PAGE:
A finding of negligence of a landlord toward his tenant injured by falling because of a protruding nail in a step of a common stairway was not warranted where there was no evidence that the landlord knew of the nail, nor to show how long it had protruded except testimony merely that, a month or two before the tenant's fall, nails, no one of which was identified as the nail in question, had been observed protruding from that and other steps.
TORT. Writ in the District Court of Chelsea dated June 5, 1939.
On removal to the Superior Court, the case was tried before Leary, J.
A. M. McDonough, for the plaintiff, submitted a brief.
J. G. Schumb, for the defendant.
FIELD, C.J. This is an action of tort brought in the Superior Court to recover compensation for a personal injury sustained by the plaintiff as a result of falling upon a common stairway on premises owned and controlled by the defendant. The case was tried before a judge and a jury. The jury returned a verdict for the plaintiff. But upon leave reserved the judge ordered the entry of a verdict for the defendant. The plaintiff excepted.
There was no error.
There was evidence that the plaintiff was a tenant at will -- and had been for about three years -- and occupied with his family the second floor of the premises, access to which was by a stairway. The defendant admitted ownership and control of the stairway. There was also evidence that the plaintiff, while descending the stairway, caught his heel on a nail on the fourth step from the bottom of the stairway. The nail protruded about an inch and a half above
the step. It was about ten inches from the side of the stairway.
There was no evidence that the defendant knew of the protruding nail. And the evidence did not warrant a finding that the nail had protruded for so long a time that the defendant in the exercise of reasonable care should have known of the existence of the protruding nail and remedied the defect. See Leslie v. Glazer, 273 Mass. 221 , 223. There was no evidence of an appearance, indicative of age, of the nail that caused the plaintiff's fall. Blake v. John F. Johnston Co. 213 Mass. 143 , 144. The only evidence that could be thought to have any bearing upon the length of time that this nail had protruded above the step was the testimony of the plaintiff's son who lived with his father and used this stairway.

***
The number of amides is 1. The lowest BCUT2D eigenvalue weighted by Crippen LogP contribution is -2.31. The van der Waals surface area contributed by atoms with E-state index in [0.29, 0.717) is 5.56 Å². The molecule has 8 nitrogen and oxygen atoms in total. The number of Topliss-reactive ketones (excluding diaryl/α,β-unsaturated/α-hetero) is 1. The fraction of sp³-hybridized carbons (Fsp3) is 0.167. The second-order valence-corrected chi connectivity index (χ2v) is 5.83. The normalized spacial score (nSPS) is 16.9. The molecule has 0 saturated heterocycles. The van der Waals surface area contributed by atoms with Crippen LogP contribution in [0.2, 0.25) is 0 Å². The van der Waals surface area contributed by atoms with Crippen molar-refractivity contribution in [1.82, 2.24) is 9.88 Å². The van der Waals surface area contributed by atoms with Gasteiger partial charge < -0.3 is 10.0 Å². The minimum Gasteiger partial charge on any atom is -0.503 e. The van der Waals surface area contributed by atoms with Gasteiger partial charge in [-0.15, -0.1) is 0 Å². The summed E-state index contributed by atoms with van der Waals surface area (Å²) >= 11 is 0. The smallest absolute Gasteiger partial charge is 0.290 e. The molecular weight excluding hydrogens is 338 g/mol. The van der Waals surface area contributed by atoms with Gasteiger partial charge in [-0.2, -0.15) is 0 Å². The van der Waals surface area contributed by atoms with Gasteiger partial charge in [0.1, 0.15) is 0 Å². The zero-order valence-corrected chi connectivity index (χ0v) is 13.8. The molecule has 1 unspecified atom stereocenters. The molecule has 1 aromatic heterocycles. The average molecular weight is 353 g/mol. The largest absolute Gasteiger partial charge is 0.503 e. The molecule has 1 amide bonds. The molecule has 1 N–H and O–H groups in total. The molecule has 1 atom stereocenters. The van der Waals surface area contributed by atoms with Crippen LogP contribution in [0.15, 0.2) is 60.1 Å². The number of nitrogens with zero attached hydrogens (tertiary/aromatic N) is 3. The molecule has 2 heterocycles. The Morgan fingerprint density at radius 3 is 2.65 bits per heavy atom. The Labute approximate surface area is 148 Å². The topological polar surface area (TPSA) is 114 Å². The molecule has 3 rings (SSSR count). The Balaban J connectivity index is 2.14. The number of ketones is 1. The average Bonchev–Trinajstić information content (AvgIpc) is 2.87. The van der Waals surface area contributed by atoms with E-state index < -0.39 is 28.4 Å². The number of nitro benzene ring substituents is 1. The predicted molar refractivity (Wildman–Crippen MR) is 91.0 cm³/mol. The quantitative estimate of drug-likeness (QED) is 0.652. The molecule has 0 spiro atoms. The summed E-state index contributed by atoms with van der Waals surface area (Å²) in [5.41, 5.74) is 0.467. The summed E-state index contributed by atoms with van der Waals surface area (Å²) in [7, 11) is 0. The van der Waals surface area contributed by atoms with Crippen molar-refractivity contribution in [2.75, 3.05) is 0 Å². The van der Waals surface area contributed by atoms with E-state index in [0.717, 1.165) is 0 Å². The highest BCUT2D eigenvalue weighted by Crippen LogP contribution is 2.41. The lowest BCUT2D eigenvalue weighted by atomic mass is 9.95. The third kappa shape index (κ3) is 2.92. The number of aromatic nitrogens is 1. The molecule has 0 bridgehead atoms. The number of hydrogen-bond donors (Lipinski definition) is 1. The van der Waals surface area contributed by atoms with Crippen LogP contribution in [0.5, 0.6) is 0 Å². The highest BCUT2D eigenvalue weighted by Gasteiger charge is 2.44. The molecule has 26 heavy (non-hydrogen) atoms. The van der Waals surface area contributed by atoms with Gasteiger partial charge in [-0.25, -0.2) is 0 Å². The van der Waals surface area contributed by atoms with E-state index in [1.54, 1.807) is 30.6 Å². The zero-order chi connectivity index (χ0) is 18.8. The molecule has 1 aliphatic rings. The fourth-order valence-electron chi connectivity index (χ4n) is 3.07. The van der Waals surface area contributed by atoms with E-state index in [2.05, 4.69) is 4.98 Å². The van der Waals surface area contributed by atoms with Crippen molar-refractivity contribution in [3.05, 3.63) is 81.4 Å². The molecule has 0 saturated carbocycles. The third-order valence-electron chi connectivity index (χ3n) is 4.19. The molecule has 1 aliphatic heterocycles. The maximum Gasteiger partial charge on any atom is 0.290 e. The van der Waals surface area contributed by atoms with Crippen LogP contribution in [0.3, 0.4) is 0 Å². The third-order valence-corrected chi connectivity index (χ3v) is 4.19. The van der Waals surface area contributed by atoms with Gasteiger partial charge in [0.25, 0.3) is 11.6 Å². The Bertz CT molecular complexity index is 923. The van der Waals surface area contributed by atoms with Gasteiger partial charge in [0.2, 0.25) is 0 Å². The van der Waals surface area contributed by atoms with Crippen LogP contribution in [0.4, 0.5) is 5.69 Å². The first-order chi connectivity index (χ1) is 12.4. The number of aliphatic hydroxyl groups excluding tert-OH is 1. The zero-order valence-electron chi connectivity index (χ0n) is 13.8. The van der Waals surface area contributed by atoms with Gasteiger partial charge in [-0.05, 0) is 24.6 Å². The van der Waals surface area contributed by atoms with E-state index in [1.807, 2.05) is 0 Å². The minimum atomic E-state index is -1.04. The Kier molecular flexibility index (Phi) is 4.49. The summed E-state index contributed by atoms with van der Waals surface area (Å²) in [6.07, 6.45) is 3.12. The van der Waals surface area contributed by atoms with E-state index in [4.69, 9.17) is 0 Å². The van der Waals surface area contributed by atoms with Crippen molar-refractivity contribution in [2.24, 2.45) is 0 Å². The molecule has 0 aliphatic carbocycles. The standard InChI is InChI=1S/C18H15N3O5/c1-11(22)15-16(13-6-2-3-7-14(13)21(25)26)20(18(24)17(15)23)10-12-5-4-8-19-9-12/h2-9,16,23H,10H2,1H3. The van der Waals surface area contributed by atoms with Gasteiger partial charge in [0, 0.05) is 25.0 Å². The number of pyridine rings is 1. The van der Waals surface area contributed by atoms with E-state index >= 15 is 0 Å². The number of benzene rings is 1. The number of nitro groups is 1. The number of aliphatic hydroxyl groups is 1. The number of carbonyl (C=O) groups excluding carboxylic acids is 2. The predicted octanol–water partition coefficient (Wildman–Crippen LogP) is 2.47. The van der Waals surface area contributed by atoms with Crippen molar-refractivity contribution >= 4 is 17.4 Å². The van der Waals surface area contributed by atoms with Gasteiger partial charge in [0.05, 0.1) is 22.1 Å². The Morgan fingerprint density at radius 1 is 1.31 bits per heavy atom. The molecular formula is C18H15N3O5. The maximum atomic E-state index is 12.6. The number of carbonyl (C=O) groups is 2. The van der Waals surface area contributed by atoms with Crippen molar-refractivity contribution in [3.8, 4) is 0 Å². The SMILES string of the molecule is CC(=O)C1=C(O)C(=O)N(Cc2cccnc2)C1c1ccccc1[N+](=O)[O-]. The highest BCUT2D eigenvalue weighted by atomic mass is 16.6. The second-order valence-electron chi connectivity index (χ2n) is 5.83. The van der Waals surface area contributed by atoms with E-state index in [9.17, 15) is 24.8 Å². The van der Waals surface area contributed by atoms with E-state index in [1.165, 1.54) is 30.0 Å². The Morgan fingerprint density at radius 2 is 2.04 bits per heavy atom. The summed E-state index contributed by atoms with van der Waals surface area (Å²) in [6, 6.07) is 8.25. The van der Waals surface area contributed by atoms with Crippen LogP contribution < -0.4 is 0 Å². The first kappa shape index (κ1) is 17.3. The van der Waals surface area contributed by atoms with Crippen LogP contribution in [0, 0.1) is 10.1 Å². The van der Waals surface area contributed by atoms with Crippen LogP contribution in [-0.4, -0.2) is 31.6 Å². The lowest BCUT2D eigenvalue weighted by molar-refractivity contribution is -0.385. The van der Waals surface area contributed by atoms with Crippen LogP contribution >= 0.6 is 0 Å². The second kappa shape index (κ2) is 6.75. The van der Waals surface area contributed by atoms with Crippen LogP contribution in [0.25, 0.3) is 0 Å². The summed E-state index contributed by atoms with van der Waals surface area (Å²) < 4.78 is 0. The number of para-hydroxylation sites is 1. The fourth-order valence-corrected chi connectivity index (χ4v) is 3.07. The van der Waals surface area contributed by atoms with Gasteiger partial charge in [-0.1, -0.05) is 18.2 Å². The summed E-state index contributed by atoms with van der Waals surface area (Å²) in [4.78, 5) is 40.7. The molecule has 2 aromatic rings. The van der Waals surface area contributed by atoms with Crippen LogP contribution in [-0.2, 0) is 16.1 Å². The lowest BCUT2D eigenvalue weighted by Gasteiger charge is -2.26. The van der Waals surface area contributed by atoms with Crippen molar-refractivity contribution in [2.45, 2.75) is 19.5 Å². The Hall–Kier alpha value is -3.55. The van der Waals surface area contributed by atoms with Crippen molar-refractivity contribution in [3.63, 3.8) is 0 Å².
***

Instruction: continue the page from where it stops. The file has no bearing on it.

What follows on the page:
This son testified that about a month or two before the accident he saw nails sticking up above the fourth step and above other steps, two or three above the fourth step, and seven or eight in all. The nails stuck up distances, variously stated, of "half an inch," "quarter of an inch," "about a quarter to an eighth of an inch." This son also testified that he "kept on using the stairs," but "couldn't recall noticing them [the nails] sticking up from the steps after he first observed them a month or two before his father's accident." The nail that caused the plaintiff to fall was not identified as one of the nails that the plaintiff's son saw protruding from the fourth step a month or two before the accident. There was no evidence that the condition of the fourth step was the same at the time of the accident to the plaintiff as at the time its condition was observed by his son. In this respect the case differs from the case of Loudon v. Beaulieu, 277 Mass. 33 , relied on by the plaintiff. For aught that appears in the evidence the protruding nail that caused the plaintiff to fall may have been protruding only a short time before the accident. Evidence that some nails were protruding from the step a month or two before the accident did not warrant the inference that the protruding nail that caused the plaintiff to fall had been protruding during that period, or for so long
a time that the defendant should have known about it. The condition of the fourth step observed by the plaintiff's son may have been corrected long before the accident occurred. There was no evidence or ground for inference that it was not so corrected, or that the condition observed by the plaintiff's son continued until the time of the accident. A landlord cannot be held liable for an injury resulting from a protruding nail on a step of a stairway merely because a month or two before the injury there were protruding nails on that step, no one of which is shown to have been the same nail. The condition of a step in this particular might readily change in that period. The testimony of the plaintiff's son did not warrant a finding that the condition of the step that caused the plaintiff to fall had existed for so long a time that the defendant ought to have known about it. The evidence did not warrant a finding that any negligence of the defendant contributed to cause the accident.